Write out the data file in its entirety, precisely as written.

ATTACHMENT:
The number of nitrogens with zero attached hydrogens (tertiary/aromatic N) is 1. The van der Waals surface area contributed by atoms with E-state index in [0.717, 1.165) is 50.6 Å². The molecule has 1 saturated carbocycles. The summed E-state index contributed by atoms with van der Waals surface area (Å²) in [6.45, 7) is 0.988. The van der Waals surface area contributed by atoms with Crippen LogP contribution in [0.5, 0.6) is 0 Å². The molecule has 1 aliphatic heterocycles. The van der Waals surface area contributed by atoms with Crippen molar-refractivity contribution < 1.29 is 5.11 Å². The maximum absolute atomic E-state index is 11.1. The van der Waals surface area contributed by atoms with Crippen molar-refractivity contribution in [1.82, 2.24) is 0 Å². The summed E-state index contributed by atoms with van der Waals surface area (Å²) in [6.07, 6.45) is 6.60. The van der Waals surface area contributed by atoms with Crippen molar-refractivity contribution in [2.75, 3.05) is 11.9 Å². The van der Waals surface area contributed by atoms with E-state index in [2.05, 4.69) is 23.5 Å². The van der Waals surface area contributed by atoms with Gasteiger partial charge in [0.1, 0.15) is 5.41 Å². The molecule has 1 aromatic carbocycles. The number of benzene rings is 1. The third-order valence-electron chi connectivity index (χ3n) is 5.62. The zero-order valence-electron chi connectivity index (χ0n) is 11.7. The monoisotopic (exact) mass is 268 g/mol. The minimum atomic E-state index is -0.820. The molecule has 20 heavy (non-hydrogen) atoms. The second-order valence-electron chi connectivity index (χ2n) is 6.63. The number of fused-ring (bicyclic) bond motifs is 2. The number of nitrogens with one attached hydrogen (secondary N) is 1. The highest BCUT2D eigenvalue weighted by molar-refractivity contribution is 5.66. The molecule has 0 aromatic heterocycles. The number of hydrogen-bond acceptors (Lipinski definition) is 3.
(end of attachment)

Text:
The number of nitrogens with zero attached hydrogens (tertiary/aromatic N) is 1. The van der Waals surface area contributed by atoms with E-state index in [0.717, 1.165) is 50.6 Å². The molecule has 1 saturated carbocycles. The summed E-state index contributed by atoms with van der Waals surface area (Å²) in [6.45, 7) is 0.988. The van der Waals surface area contributed by atoms with Crippen LogP contribution in [0.5, 0.6) is 0 Å². The molecule has 1 aliphatic heterocycles. The van der Waals surface area contributed by atoms with Crippen molar-refractivity contribution < 1.29 is 5.11 Å². The maximum absolute atomic E-state index is 11.1. The van der Waals surface area contributed by atoms with Crippen molar-refractivity contribution in [1.82, 2.24) is 0 Å². The summed E-state index contributed by atoms with van der Waals surface area (Å²) in [6.07, 6.45) is 6.60. The van der Waals surface area contributed by atoms with Crippen molar-refractivity contribution in [2.75, 3.05) is 11.9 Å². The van der Waals surface area contributed by atoms with E-state index in [2.05, 4.69) is 23.5 Å². The van der Waals surface area contributed by atoms with Gasteiger partial charge in [0.1, 0.15) is 5.41 Å². The molecule has 1 aromatic carbocycles. The number of benzene rings is 1. The third-order valence-electron chi connectivity index (χ3n) is 5.62. The zero-order valence-electron chi connectivity index (χ0n) is 11.7. The monoisotopic (exact) mass is 268 g/mol. The minimum atomic E-state index is -0.820. The molecule has 20 heavy (non-hydrogen) atoms. The second-order valence-electron chi connectivity index (χ2n) is 6.63. The number of fused-ring (bicyclic) bond motifs is 2. The number of nitrogens with one attached hydrogen (secondary N) is 1. The highest BCUT2D eigenvalue weighted by molar-refractivity contribution is 5.66. The molecule has 0 aromatic heterocycles. The number of hydrogen-bond acceptors (Lipinski definition) is 3.